For this activity, I would like you to write the basic speeches for three important people as if you had actually become the person you would most like to be.  So, take a brief moment, and let yourself imagine this person speaking from their heart about who you have been to them.  Each speech should also reflect what each person saw as very important to you, and the impact you had on their life.  Don’t limit yourself to what your mind currently tells you is achievable.  Remember that you don’t need to show this to anyone – and that you’re not being graded.  For now, let your imagination have free reign.



Who is the first person to speak? Write down their name and their relationship to you.




What do they say? Write this in below, or if you need more space use a separate sheet.


Now repeat this for subsequent speakers.




What do they say? Write this in below, or if you need more space use a separate sheet.




What do they say? Write this in below, or if you need more space use a separate sheet.


Values Sort

Take some time to come back to the present — take a deep breath (time travel can be rough) — and take a second to look over the Values on the following page. Listed there are 38 Values that people find really important to their deepest Self. Read through the list, review your experience in the Party activity, and identify your TOP 3 Values. That’s right, you can only have 3.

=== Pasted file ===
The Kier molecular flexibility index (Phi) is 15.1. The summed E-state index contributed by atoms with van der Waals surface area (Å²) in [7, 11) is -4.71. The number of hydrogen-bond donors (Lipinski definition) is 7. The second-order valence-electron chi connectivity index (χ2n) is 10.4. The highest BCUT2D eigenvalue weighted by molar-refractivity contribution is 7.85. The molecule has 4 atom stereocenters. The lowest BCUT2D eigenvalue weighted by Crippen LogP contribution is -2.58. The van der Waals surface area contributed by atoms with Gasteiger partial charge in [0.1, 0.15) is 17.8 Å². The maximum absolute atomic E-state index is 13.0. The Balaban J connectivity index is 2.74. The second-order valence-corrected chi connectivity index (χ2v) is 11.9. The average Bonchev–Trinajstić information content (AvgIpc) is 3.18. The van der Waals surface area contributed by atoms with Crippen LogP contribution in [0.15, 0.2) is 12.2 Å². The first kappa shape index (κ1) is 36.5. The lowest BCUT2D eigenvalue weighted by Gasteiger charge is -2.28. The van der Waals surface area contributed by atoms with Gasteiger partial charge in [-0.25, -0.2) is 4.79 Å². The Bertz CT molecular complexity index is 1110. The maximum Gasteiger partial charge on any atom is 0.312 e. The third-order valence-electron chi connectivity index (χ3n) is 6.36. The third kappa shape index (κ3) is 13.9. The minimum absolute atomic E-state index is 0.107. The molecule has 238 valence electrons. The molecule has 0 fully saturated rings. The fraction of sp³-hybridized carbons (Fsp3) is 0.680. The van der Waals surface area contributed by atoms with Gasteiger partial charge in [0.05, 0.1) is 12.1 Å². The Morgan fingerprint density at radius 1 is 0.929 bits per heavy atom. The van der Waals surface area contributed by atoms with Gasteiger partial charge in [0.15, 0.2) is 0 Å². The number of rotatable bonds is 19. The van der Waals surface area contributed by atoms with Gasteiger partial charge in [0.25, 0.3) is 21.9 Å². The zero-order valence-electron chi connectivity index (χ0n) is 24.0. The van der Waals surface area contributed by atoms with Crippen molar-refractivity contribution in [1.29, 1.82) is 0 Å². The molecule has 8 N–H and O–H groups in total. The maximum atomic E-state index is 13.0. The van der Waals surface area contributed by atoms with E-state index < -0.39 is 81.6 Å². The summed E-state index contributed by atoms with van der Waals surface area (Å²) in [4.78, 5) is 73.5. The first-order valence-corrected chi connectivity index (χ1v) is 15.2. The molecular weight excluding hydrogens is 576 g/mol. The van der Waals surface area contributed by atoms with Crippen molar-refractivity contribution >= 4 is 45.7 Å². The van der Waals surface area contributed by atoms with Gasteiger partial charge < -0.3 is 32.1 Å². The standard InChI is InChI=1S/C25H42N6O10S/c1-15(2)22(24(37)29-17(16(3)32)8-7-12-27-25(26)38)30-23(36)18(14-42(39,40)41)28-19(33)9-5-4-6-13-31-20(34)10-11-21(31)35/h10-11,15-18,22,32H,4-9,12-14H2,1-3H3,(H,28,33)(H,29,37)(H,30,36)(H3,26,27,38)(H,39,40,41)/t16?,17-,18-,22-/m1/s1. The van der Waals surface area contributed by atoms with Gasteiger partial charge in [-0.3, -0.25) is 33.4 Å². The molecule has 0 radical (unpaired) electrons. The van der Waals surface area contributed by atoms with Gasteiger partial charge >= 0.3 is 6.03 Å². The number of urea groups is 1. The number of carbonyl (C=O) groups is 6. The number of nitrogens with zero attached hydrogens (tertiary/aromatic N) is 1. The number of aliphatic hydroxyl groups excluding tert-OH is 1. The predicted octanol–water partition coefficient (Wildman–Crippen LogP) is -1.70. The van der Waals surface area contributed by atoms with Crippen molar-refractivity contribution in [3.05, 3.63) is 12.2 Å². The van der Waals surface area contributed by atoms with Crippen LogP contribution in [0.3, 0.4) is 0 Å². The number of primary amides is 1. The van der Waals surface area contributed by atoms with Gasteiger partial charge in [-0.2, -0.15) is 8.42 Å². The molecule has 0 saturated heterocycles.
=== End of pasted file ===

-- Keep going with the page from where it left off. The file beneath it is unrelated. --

Please circle and rank order them.


Clarify Your Values

Below are some common values. (They are not ‘the right ones’; merely common ones.)

1. Acceptance/self-acceptance: to be accepting of myself, others, life, etc.

2. Adventure: to be adventurous; to actively explore novel or stimulating experiences

3. Assertiveness: to respectfully stand up for my rights and request what I want

4. Authenticity: to be authentic, genuine, and real; to be true to myself

5. Caring/self-care: to be caring toward myself, others, the environment, etc.

6. Compassion/self-compassion: to act kindly toward myself and others in pain

7. Connection: to engage fully in whatever I’m doing and be fully present with others

8. Contribution and generosity: to contribute, give, help, assist, or share

9. Cooperation: to be cooperative and collaborative with others

10. Courage: to be courageous or brave; to persist in the face of fear, threat, or difficulty

11. Creativity: to be creative or innovative

12. Curiosity: to be curious, open-minded, and interested; to explore and discover

13. Encouragement: to encourage and reward behavior that I value in myself or others

14. Excitement: to seek, create, and engage in activities that are exciting or stimulating

15. Fairness and justice: to be fair and just to myself or others

16. Fitness: to maintain or improve or look after my physical and mental health

17. Flexibility: to adjust and adapt readily to changing circumstances

18. Freedom and independence: to choose how I live and help others do likewise

19. Friendliness: to be friendly, companionable, or agreeable toward others

20. Forgiveness/self-forgiveness: to be forgiving toward myself or others

21. Fun and humor: to be fun loving; to seek, create, and engage in fun-filled activities

22. Gratitude: to be grateful for and appreciative of myself, others, and life

23. Honesty: to be honest, truthful, and sincere with myself and others